Just north of the Inner Harbor is Downtown's municipal, business and financial district, also referred to as City Center, a prime east coast location for corporate headquarters and financial institutions.
City Center's most pervasive . . . — — Map (db m115210) HM|
|Baltimore began as a humble waterfront village in 1729. It burst into prominence as America expanded westward, forging a role as a major trading and transportation center that linked the nation’s interior to the world. From a mere 25 wooden houses . . . — — Map (db m104058) HM|
| Baltimore’s vibrant and diverse neighborhoods evolved to accommodate a constant influx of newcomers searching for opportunity. Between 1830 and 1917, more than two million immigrants landed in Baltimore, which was second only to New York as a port . . . — — Map (db m102944) HM|
|Baltimore’s industry and trade grew concurrently, a partnership that fueled the city’s tremendous 18th and 19th century growth. You are standing at the mouth of the Jones Falls, a river that flows through Baltimore into the Inner Harbor’s Patapsco . . . — — Map (db m115214) HM|
Dr. William V. Lockwood was the first Vice President Emeritus of Baltimore Community College. His vision, uncompromising work ethic, and life long devotion to educational advancement made him instrumental in transforming the dream of the Harbor . . . — — Map (db m115221) HM|
|Near this spot, the Baltimore steamer President Warfield began her epic voyage into history. Built in 1928 as the flagship of the Old Bay Line, she ran nightly cruises between Baltimore and Norfolk. In 1943 she was given to Britain under the wartime . . . — — Map (db m59809) HM|
|On the wall above this sign, on the roofs of the Science Center and the parking to your right are solar panels that contain many photovoltaic (PV) cells. These PV cells convert light from the sun directly into electricity.
The PV cells are made . . . — — Map (db m103094) HM|
|US Coast Guard Cutter, Taney, the only warship still afloat that saw action during the December 7, 1941 attack on Pearl Harbor, was commissioned in 1936. This 326-foot High Endurance Cutter is one of seven Secretary class ships built. . . . — — Map (db m145465) HM|
|When duty called they answered.
When they refused the embrace of Stalin—they died.
Now we commend them to the ages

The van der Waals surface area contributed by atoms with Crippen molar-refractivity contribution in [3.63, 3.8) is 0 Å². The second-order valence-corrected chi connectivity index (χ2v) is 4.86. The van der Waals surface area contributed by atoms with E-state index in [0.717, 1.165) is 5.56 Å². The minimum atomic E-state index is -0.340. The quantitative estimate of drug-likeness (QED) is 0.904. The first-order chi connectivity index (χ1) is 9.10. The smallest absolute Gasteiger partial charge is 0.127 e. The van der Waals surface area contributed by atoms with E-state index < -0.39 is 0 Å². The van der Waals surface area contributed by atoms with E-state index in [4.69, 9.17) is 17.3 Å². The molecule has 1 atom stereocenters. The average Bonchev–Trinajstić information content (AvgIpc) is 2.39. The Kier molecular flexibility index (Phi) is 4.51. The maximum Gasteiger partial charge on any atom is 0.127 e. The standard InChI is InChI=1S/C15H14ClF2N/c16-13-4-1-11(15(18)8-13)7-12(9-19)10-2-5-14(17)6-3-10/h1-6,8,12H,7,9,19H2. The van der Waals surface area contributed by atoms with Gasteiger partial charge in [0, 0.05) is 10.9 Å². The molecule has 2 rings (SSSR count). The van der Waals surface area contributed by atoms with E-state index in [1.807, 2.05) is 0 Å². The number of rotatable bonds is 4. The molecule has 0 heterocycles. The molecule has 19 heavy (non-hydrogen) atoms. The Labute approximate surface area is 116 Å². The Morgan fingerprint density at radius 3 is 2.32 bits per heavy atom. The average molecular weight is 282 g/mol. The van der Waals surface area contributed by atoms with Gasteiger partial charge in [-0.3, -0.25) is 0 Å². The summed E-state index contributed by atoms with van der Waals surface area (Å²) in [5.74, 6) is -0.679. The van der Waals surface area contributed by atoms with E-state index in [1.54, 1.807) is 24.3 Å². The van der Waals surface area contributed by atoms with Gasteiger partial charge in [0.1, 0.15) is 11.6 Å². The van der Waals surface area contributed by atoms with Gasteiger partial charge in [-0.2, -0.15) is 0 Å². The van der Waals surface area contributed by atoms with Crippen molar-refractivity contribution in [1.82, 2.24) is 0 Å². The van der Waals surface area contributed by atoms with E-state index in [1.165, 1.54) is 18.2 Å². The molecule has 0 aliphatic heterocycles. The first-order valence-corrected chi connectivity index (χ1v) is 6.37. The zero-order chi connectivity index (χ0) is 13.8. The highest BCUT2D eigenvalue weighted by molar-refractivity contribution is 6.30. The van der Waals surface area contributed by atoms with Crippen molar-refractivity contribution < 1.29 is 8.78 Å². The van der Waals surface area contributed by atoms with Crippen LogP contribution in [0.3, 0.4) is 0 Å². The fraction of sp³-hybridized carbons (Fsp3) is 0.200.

to be included amongst history’s martyrs.
In 1939, the Soviet Union in league with Nazi Germany attacked Poland . . . — — Map (db m2422) HM|
|Lightship 116 "Chesapeake" was built in 1930 as a manned navigational beacon and fulfilled this role under the US Lightship Service and the US Coast Guard for nearly 40 years. On station in all weather and sea conditions, lightships and their crews . . . — — Map (db m32733) HM|
| Lady Maryland
The Lady Maryland is an authentic replica of a pungy schooner, a Chesapeake Bay workboat that sailed the Bay in the 1700s and 1800s. Pungies were fast sailing vessels and were primarily used to transport perishable cargo such as . . . — — Map (db m6126) HM|
|Baltimore was a late bloomer in colonial America. Chartered in 1729, the port grew rapidly after the Revolutionary War to become by 1800 the new nation’s third largest city. The harbor proved ideal for shipping grain from Central Maryland and flour . . . — — Map (db m102993) HM WM|
Here on April 19, 1861 at 11 A.M. the Sixth Regiment of Massachusetts Infantry commanded by Colonel Edward F. Jones, detrained on its way to the relief of Washington City. The first nine cars were safely drawn to the Camden Street Station of the . . . — — Map (db m60937) HM|
Completed in 1851, the President Street Station is an icon of railroad architecture, featuring Classical Revival elements and incorporating a barrel vault roof design—the first for a railroad station. Its history is also tied to significant . . . — — Map (db m145578) HM|
|On May 14, 1986, the Pride of Baltimore, her captain, and three members of her crew were lost at sea.
The Pride now rests at the end of a goodwill journey that covered 150,000 miles and touched 125 cities around the world. . . . — — Map (db m20484) HM|
The Pride of Baltimore II is a reconstruction of an early 19th century Baltimore Clipper. Her mission is to promote historical maritime education, foster economic development and tourism, and represent the people of Maryland in every port she . . . — — Map (db m102957) HM|